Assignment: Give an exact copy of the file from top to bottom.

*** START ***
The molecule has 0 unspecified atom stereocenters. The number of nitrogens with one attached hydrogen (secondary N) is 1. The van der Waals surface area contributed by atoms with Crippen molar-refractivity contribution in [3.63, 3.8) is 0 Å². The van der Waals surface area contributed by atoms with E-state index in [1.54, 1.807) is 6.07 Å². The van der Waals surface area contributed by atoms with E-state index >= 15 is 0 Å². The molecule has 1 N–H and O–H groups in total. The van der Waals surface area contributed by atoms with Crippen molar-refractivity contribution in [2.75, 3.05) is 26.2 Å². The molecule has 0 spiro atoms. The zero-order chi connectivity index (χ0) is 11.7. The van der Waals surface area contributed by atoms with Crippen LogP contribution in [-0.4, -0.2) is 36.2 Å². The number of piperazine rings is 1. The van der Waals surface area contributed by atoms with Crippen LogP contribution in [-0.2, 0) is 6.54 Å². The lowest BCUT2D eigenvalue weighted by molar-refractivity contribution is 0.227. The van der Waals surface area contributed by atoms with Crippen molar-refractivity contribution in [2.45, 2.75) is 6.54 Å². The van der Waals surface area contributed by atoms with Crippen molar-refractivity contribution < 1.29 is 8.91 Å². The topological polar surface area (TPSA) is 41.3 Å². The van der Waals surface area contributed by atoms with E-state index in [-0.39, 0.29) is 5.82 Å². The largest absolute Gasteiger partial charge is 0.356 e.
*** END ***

The molecule has 0 unspecified atom stereocenters. The number of nitrogens with one attached hydrogen (secondary N) is 1. The van der Waals surface area contributed by atoms with Crippen molar-refractivity contribution in [3.63, 3.8) is 0 Å². The van der Waals surface area contributed by atoms with E-state index in [1.54, 1.807) is 6.07 Å². The van der Waals surface area contributed by atoms with E-state index >= 15 is 0 Å². The molecule has 1 N–H and O–H groups in total. The van der Waals surface area contributed by atoms with Crippen molar-refractivity contribution in [2.75, 3.05) is 26.2 Å². The molecule has 0 spiro atoms. The zero-order chi connectivity index (χ0) is 11.7. The van der Waals surface area contributed by atoms with Crippen LogP contribution in [-0.4, -0.2) is 36.2 Å². The number of piperazine rings is 1. The van der Waals surface area contributed by atoms with Crippen LogP contribution in [-0.2, 0) is 6.54 Å². The lowest BCUT2D eigenvalue weighted by molar-refractivity contribution is 0.227. The van der Waals surface area contributed by atoms with Crippen molar-refractivity contribution in [2.45, 2.75) is 6.54 Å². The van der Waals surface area contributed by atoms with Crippen molar-refractivity contribution < 1.29 is 8.91 Å². The topological polar surface area (TPSA) is 41.3 Å². The van der Waals surface area contributed by atoms with E-state index in [-0.39, 0.29) is 5.82 Å². The largest absolute Gasteiger partial charge is 0.356 e.